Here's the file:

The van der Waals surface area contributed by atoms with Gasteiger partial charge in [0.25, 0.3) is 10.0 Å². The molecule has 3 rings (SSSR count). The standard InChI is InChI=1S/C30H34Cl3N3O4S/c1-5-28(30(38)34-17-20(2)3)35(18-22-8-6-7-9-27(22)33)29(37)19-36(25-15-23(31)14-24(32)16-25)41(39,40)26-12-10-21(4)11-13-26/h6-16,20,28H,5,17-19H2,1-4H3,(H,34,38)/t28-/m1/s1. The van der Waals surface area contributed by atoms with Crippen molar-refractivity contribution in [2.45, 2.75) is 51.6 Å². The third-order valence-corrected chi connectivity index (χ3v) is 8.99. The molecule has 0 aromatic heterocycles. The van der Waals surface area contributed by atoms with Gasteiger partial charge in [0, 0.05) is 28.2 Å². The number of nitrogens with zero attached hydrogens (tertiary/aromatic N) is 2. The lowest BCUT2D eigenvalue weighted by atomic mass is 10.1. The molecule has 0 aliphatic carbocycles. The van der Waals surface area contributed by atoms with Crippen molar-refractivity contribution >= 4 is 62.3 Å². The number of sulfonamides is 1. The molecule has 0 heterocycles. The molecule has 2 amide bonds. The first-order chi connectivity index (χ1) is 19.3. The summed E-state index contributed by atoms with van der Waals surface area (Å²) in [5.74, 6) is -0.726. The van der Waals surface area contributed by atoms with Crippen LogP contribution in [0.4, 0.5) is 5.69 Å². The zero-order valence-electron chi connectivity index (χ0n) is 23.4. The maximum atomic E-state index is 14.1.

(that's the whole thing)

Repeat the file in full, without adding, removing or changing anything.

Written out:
The van der Waals surface area contributed by atoms with Gasteiger partial charge in [0.25, 0.3) is 10.0 Å². The molecule has 3 rings (SSSR count). The standard InChI is InChI=1S/C30H34Cl3N3O4S/c1-5-28(30(38)34-17-20(2)3)35(18-22-8-6-7-9-27(22)33)29(37)19-36(25-15-23(31)14-24(32)16-25)41(39,40)26-12-10-21(4)11-13-26/h6-16,20,28H,5,17-19H2,1-4H3,(H,34,38)/t28-/m1/s1. The van der Waals surface area contributed by atoms with Crippen molar-refractivity contribution in [2.45, 2.75) is 51.6 Å². The third-order valence-corrected chi connectivity index (χ3v) is 8.99. The molecule has 0 aromatic heterocycles. The van der Waals surface area contributed by atoms with Gasteiger partial charge in [0, 0.05) is 28.2 Å². The number of nitrogens with zero attached hydrogens (tertiary/aromatic N) is 2. The lowest BCUT2D eigenvalue weighted by atomic mass is 10.1. The molecule has 0 aliphatic carbocycles. The van der Waals surface area contributed by atoms with Crippen molar-refractivity contribution >= 4 is 62.3 Å². The number of sulfonamides is 1. The molecule has 0 heterocycles. The molecule has 2 amide bonds. The first-order chi connectivity index (χ1) is 19.3. The summed E-state index contributed by atoms with van der Waals surface area (Å²) in [5.74, 6) is -0.726. The van der Waals surface area contributed by atoms with Crippen LogP contribution in [0.4, 0.5) is 5.69 Å². The zero-order valence-electron chi connectivity index (χ0n) is 23.4. The maximum atomic E-state index is 14.1.